If we look for them, we can find moments of God breaking into our world and bringing little resurrections in the here and now. These little resurrections help us hold onto our faith as we await the great Resurrection.

Charlie has a book out from the library right now called Maybe Something Beautiful. It’s a whimsical story about a little girl who lives in a drab city, who hangs a picture on a wall and then meets a muralist. She and he begin to add color to the walls of the drab city and soon the whole neighborhood is painting with them. At the end of the book, you find out that this is a true story, and the illustrator is the muralist who helped create the Urban Art Trail in San Diego. The art helped heal and bring life to a city that needed it. A small resurrection.

These small resurrections can take many forms, the first laugh after a period of grief. A new friend after a difficult move. The first job when you are trying to start over.

The first time you hold hands after a difficult patch in a relationship.

Small resurrections are not spectacular. They are nothing to tweet about. But they are life sustaining. They remind us that there, somewhere, is order to the universe. They remind us that we are loved. They remind us that there is a big resurrection waiting for us.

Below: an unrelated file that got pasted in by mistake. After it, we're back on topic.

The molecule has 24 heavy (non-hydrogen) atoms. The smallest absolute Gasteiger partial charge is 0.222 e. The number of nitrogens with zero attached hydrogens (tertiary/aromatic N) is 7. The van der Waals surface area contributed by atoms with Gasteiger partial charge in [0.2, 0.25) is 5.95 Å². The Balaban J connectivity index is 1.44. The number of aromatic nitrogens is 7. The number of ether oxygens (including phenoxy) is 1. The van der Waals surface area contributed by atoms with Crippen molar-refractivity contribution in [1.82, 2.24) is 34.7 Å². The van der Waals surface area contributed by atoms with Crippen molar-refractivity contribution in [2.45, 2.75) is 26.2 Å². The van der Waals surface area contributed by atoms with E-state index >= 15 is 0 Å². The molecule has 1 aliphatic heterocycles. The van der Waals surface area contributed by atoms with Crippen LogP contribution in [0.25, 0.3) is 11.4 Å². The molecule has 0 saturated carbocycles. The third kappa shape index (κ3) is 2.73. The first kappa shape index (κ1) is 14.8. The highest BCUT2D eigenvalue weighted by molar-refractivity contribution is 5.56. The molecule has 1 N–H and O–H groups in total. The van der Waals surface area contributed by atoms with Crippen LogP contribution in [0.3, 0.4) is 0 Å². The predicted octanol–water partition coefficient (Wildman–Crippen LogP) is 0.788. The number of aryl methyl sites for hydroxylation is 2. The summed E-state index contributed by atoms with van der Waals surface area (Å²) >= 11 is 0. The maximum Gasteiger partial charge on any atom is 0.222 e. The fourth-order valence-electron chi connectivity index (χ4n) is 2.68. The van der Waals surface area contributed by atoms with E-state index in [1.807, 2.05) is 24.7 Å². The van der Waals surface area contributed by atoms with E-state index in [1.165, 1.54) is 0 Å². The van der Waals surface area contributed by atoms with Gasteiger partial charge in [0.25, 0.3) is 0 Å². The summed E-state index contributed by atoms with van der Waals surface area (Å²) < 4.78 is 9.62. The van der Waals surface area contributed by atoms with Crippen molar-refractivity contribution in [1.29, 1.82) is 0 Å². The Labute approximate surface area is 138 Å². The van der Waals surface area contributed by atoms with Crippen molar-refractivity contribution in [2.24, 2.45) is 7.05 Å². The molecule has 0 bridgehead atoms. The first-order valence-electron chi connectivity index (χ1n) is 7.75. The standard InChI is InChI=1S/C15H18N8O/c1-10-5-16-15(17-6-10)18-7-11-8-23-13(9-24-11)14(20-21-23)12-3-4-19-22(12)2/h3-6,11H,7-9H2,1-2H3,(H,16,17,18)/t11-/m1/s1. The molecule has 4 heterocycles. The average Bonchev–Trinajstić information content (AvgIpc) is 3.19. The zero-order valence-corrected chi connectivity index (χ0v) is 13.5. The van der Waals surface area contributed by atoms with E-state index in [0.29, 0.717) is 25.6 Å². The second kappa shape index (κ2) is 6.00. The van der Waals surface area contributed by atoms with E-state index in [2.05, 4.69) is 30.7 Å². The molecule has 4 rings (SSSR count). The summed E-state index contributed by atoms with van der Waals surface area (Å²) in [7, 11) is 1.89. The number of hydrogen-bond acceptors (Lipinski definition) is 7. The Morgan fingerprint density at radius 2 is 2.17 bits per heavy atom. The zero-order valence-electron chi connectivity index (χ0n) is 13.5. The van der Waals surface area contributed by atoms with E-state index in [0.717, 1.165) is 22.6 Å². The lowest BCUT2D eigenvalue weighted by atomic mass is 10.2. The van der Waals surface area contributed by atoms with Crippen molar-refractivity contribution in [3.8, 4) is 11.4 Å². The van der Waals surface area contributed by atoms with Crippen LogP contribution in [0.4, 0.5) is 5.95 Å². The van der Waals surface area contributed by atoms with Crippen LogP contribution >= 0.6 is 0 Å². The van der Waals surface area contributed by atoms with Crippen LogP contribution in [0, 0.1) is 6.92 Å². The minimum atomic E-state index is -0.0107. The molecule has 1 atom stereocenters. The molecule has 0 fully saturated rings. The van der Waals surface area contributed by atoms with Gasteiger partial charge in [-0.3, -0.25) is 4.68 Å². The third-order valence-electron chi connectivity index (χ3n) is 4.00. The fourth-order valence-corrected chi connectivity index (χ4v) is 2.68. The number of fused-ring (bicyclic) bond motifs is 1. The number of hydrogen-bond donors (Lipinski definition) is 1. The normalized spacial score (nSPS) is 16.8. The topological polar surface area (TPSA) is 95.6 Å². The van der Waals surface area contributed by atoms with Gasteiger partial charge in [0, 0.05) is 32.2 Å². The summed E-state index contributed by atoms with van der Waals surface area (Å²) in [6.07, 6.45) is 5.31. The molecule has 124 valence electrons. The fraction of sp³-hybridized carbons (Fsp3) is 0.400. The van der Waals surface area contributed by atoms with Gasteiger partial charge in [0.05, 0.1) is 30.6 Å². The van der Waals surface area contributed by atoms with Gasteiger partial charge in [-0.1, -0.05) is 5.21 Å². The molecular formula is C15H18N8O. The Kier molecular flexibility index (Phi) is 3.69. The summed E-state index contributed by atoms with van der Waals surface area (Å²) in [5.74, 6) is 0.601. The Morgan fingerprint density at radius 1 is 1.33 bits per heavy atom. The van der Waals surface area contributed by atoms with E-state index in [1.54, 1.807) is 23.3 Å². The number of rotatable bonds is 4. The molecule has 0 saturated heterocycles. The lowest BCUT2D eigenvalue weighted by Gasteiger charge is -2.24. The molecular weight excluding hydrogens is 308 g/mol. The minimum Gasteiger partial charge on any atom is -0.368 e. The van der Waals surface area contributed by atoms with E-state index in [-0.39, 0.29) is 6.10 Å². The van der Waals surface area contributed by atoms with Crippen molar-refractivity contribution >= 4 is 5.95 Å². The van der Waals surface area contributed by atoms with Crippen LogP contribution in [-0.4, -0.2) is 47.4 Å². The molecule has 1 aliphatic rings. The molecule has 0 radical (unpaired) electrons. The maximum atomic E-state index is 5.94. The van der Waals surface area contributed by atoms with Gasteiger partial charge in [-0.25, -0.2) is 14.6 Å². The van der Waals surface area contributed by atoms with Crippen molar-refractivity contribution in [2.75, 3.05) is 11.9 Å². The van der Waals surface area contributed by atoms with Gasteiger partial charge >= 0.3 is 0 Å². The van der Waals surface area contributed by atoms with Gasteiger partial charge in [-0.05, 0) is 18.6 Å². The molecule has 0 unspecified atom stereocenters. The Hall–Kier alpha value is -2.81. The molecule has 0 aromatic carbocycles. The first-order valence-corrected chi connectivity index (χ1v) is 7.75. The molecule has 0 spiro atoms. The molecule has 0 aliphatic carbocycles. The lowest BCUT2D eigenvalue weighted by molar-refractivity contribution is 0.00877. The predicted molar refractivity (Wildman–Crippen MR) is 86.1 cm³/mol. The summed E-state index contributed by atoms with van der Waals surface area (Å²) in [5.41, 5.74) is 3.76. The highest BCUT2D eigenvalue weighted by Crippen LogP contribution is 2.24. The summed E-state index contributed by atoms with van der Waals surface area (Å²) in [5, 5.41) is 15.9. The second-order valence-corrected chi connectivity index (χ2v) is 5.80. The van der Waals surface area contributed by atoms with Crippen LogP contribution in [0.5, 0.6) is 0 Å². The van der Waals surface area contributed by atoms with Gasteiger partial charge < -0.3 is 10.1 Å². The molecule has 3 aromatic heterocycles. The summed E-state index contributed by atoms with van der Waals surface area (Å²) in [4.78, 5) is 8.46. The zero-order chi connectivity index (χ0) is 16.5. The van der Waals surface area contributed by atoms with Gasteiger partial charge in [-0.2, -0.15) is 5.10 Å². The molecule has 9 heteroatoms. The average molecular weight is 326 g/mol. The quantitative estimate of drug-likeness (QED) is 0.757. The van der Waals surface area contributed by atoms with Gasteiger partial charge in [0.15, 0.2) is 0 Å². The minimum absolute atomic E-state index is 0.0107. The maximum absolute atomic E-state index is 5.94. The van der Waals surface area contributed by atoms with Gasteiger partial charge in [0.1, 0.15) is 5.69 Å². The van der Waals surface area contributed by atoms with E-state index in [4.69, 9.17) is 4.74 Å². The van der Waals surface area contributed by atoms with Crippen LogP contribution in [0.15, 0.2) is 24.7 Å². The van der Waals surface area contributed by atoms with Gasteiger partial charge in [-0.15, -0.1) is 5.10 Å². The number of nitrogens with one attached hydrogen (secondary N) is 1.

Whether we are heroes of faith, or barely faithful, Jesus’ love and resurrection are for us. Whether we are confident or overwhelmed by life, Jesus’ love and resurrection are for us.

We follow a God whose is moved by our suffering, who longs not only to comfort us, but to transform our story. We follow a God who does this, not because we deserve it or even want it, but because it is in his nature.

May you be blessed this week by small resurrections that remind you of the great one waiting for you.

Amen.

Trinity Sunday, Year C, 2016

In the mid-2000s, one of the most popular characters on Saturday Night Live was Debbie Downer. Rachel Dratch played a dour woman who could turn any occasion into a chance to talk about something devastating. About to order a steak at a family reunion? Debbie will tell you all about Mad Cow Disease. Excited because Tigger hugged you at Disney? Debbie will remind you about how a tiger attacked Roy of Siegfied and Roy. After every one of these tidbits, the camera zoomed into Debbie’s face and a sad trombone noise played. “Wah, waaaah”.

Let me tell you, Debbie is on to something!

There is a lot of suffering in the world. We live in this in-between time. Jesus has come and lived among us and done the work of our salvation, but we are still waiting for the Kingdom of God to come to full fruition. We are still waiting, longing for a world without sin, a world without suffering.

The biggest questions we get as clergy are around questions of suffering. And so, before we get to Paul’s perspective in Romans 5, I want to talk a bit about suffering in general.

Today we’ll be talking about three broad categories of suffering, although I’m sure if we put our heads together we could come up with more! For today’s purposes we’ll talk about: Suffering because we are part of an imperfect creation, suffering because of human sin, and suffering because of institutional evil.